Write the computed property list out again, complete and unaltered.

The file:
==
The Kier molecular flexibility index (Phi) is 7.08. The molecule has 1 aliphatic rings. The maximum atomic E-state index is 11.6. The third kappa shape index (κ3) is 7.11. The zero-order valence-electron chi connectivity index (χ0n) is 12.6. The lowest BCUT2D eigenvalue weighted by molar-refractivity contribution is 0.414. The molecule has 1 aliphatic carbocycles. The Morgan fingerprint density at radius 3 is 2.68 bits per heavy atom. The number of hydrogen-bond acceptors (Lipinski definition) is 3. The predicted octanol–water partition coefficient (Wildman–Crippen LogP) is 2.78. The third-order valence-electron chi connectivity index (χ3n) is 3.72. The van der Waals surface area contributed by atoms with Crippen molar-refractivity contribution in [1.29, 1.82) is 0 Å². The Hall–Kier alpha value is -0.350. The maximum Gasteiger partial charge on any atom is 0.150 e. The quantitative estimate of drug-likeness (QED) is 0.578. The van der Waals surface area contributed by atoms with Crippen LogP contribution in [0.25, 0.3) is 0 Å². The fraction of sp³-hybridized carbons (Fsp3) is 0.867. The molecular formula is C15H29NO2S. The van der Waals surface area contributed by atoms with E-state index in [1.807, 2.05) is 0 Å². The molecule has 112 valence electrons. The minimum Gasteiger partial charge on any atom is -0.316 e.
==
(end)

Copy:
The Kier molecular flexibility index (Phi) is 7.08. The molecule has 1 aliphatic rings. The maximum atomic E-state index is 11.6. The third kappa shape index (κ3) is 7.11. The zero-order valence-electron chi connectivity index (χ0n) is 12.6. The lowest BCUT2D eigenvalue weighted by molar-refractivity contribution is 0.414. The molecule has 1 aliphatic carbocycles. The Morgan fingerprint density at radius 3 is 2.68 bits per heavy atom. The number of hydrogen-bond acceptors (Lipinski definition) is 3. The predicted octanol–water partition coefficient (Wildman–Crippen LogP) is 2.78. The third-order valence-electron chi connectivity index (χ3n) is 3.72. The van der Waals surface area contributed by atoms with Crippen molar-refractivity contribution in [1.29, 1.82) is 0 Å². The Hall–Kier alpha value is -0.350. The maximum Gasteiger partial charge on any atom is 0.150 e. The quantitative estimate of drug-likeness (QED) is 0.578. The van der Waals surface area contributed by atoms with Crippen LogP contribution in [0.25, 0.3) is 0 Å². The fraction of sp³-hybridized carbons (Fsp3) is 0.867. The molecular formula is C15H29NO2S. The van der Waals surface area contributed by atoms with E-state index in [1.807, 2.05) is 0 Å². The molecule has 112 valence electrons. The minimum Gasteiger partial charge on any atom is -0.316 e.